2016 was a momentous year – but in cemeteries worldwide, it was more or less average for incidences of vandalism. Every year, hundreds of cemeteries suffer crimes of toppled stones, graffiti, desecration of remains, and outright demolition. In the United States, this year at least 1,811 individual markers were affected, costing at least $488,000.
Cemetery vandalism is not rare or unusual. Its causes vary from adolescent antisocial behavior to politically, racially, or religiously motivated crimes. The only commonality among most instances of cemetery vandalism is the process through which the crime may have been prevented, and how its effects can be mitigated.
While Oak and Laurel Cemetery Preservation, LLC is a New Orleans-based cemetery preservation company, worldwide cemetery vandalism is a special research interest. This blog post is based on an ongoing data collection project based on news reports of cemetery vandalism throughout the year. We catalog each incident, indexing for motivation, type of vandalism (knocked-over headstones, graffiti, theft of grave decorations, etc.), location, and whether an offender is identified and prosecuted. Reports originate primarily in the English-speaking world (United States, Canada, UK, Ireland), but often include English-language reports from Europe, Asia, and the Middle East.
Through compiling the entire year’s reports of cemetery vandalism, it is possible to identify some patterns in criminology, reporting, and recovery. So, prepare to get your headstones toppled, this is 2016 in cemetery vandalism.
The Psychology of Vandalism
Psychological and sociological theories regarding the motivation of vandalism offenders describe the “typical” vandal as a white male, aged 14 to 20, with a background in petty crime. For these offenders, vandalism can be a means of exerting control on a world in which they feel they have little agency (“equity-control theory”). Other explanations include enjoyment theory, which views vandalism as a source of “flow” for an offender inhabiting an otherwise stifled existence, and aesthetic theory, which simply states that vandals tend to target more complex targets than simple ones.
Vandalism in cemeteries tends to add a layer of complexity to psychological theory. The significance of the cemetery in any culture is tangible – the cemetery represents overarching themes of death, remembrance, and identity. When a cemetery is vandalized, it can be perceived as a symbolic attack on death itself, or the entire culture represented by the cemetery. This perception goes both ways – both offenders and victims recognize this meaning. To date, no psychological studies have addressed whether the teenager knocking over markers in his neighborhood cemetery is, on some deep Freudian level, attacking the very concept of death. But perhaps someday such research will be conducted.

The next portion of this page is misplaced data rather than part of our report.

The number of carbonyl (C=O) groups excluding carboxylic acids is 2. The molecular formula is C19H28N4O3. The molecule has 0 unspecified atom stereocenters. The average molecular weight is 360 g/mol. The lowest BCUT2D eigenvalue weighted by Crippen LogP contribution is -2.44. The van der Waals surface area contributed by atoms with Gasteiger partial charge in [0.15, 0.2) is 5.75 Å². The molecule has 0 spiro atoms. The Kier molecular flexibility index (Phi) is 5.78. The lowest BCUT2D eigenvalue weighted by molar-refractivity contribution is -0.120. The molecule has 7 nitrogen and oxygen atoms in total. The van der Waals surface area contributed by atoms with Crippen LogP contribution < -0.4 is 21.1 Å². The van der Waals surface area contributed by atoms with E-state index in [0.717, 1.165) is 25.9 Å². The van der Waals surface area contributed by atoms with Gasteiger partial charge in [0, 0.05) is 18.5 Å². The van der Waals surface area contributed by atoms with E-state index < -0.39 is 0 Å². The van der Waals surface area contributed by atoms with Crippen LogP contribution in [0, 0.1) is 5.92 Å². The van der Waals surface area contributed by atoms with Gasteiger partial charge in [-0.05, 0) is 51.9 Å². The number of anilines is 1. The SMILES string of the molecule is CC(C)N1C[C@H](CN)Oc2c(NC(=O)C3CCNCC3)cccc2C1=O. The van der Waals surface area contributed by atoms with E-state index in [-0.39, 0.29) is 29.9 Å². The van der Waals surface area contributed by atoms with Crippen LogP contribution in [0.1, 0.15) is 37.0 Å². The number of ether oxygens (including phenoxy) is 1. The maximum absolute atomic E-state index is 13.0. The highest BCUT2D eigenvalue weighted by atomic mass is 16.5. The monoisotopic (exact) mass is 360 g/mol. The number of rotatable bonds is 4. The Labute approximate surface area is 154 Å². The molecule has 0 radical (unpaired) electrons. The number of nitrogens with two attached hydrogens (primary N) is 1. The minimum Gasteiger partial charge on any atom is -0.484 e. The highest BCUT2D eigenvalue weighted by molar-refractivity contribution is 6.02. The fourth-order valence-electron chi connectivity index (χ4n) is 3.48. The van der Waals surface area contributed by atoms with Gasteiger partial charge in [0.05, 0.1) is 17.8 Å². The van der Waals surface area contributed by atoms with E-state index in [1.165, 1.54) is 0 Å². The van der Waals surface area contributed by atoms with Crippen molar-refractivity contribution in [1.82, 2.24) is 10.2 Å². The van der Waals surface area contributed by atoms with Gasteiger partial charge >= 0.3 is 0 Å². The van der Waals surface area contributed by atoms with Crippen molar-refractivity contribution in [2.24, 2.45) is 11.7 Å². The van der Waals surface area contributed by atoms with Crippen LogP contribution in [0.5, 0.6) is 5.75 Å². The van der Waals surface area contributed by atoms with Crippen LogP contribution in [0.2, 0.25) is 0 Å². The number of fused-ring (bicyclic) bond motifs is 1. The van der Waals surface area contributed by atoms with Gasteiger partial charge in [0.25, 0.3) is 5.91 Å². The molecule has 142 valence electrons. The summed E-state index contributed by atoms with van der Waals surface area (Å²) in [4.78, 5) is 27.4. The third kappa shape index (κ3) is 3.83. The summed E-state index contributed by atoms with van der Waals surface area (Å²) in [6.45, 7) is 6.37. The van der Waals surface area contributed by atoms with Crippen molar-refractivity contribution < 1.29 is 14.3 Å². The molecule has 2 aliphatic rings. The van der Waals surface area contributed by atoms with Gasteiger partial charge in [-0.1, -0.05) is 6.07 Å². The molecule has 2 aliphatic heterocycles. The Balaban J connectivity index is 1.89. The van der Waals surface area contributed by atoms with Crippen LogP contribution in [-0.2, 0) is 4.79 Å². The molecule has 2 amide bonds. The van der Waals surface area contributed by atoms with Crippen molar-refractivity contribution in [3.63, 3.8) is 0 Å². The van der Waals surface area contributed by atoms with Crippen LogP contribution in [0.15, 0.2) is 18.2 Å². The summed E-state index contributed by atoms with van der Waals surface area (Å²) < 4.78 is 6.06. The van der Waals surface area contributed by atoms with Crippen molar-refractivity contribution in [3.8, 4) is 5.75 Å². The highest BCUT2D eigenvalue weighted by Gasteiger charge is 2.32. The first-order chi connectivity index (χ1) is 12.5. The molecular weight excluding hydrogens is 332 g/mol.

Politically, Racially, and Religiously Motivated Vandalism
The notion that cemeteries represent communities both symbolically and functionally is so often visited that it risks becoming cliché. Yet in no other context is this idea more vital and tragic as in incidents of large-scale vandalism.
The cemetery as embodiment of group identity is a global concept. In 2016, international conflicts repeatedly manifested in cemeteries. In Poland, cemeteries of fallen Soviet World War II soldiers were vandalized, representing a clash between historic and contemporary perceptions of the Soviet Union. Baha’i cemeteries in Iran were systemically destroyed. And the ongoing border conflict between Azerbaijan and Armenia yielded accusations of cemetery desecration from both sides.
Case Study: Derry City Cemetery
In Northern Ireland, cemetery vandalism, regardless of motivation, is associated with socio-political sectarianism. Between 2015 and 2016, City Cemetery in Derry/Londonderry was vandalized at least five times, including an arson event. Simultaneously reported as a crime of adolescent perniciousness and motivated by lingering sectarianism, these incidents tie in to the erection of a paramilitary monument in the same cemetery. In nearby Belfast, the vandalism of a Jewish cemetery was viewed as much as an iteration of loyalist/unionist strife as it was an act of anti-Semitism.
Derry City Cemetery did not install surveillance cameras until the fifth reported vandalism incident in two years. Presently, the cemetery seeks the draw of tourism as prevention of vandalism, citing the approach taken by Glasnevin Cemetery in Dublin. While Glasnevin may have mitigated incidents of antisocial behavior in this manner, the comprehensive management of Glasnevin Cemetery only partially relies on tourism. The cemetery clearly benefits from intensive public and private investment. In this light, Derry City Cemetery has more in common with Dublin’s Goldenbridge Cemetery, which was vandalized three times in 2014-2016.